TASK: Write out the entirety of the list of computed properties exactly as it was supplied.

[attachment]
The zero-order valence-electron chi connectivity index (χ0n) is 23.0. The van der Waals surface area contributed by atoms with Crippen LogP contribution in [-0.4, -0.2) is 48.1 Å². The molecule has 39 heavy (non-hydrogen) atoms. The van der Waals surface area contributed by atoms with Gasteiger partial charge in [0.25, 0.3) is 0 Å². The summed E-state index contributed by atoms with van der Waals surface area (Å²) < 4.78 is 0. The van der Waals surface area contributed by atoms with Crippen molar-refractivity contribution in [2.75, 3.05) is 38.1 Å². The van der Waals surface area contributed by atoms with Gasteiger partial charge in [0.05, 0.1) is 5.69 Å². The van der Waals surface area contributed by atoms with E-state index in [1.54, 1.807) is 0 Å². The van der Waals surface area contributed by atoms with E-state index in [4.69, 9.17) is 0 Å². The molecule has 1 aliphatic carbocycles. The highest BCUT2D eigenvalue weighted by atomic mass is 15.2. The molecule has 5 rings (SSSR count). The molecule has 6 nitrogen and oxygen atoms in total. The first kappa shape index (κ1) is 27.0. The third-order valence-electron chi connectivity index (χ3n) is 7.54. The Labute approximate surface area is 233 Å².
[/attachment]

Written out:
The zero-order valence-electron chi connectivity index (χ0n) is 23.0. The van der Waals surface area contributed by atoms with Crippen LogP contribution in [-0.4, -0.2) is 48.1 Å². The molecule has 39 heavy (non-hydrogen) atoms. The van der Waals surface area contributed by atoms with Gasteiger partial charge in [0.25, 0.3) is 0 Å². The summed E-state index contributed by atoms with van der Waals surface area (Å²) < 4.78 is 0. The van der Waals surface area contributed by atoms with Crippen molar-refractivity contribution in [2.75, 3.05) is 38.1 Å². The van der Waals surface area contributed by atoms with Gasteiger partial charge in [0.05, 0.1) is 5.69 Å². The van der Waals surface area contributed by atoms with E-state index in [1.54, 1.807) is 0 Å². The van der Waals surface area contributed by atoms with E-state index in [4.69, 9.17) is 0 Å². The molecule has 1 aliphatic carbocycles. The highest BCUT2D eigenvalue weighted by atomic mass is 15.2. The molecule has 5 rings (SSSR count). The molecule has 6 nitrogen and oxygen atoms in total. The first kappa shape index (κ1) is 27.0. The third-order valence-electron chi connectivity index (χ3n) is 7.54. The Labute approximate surface area is 233 Å².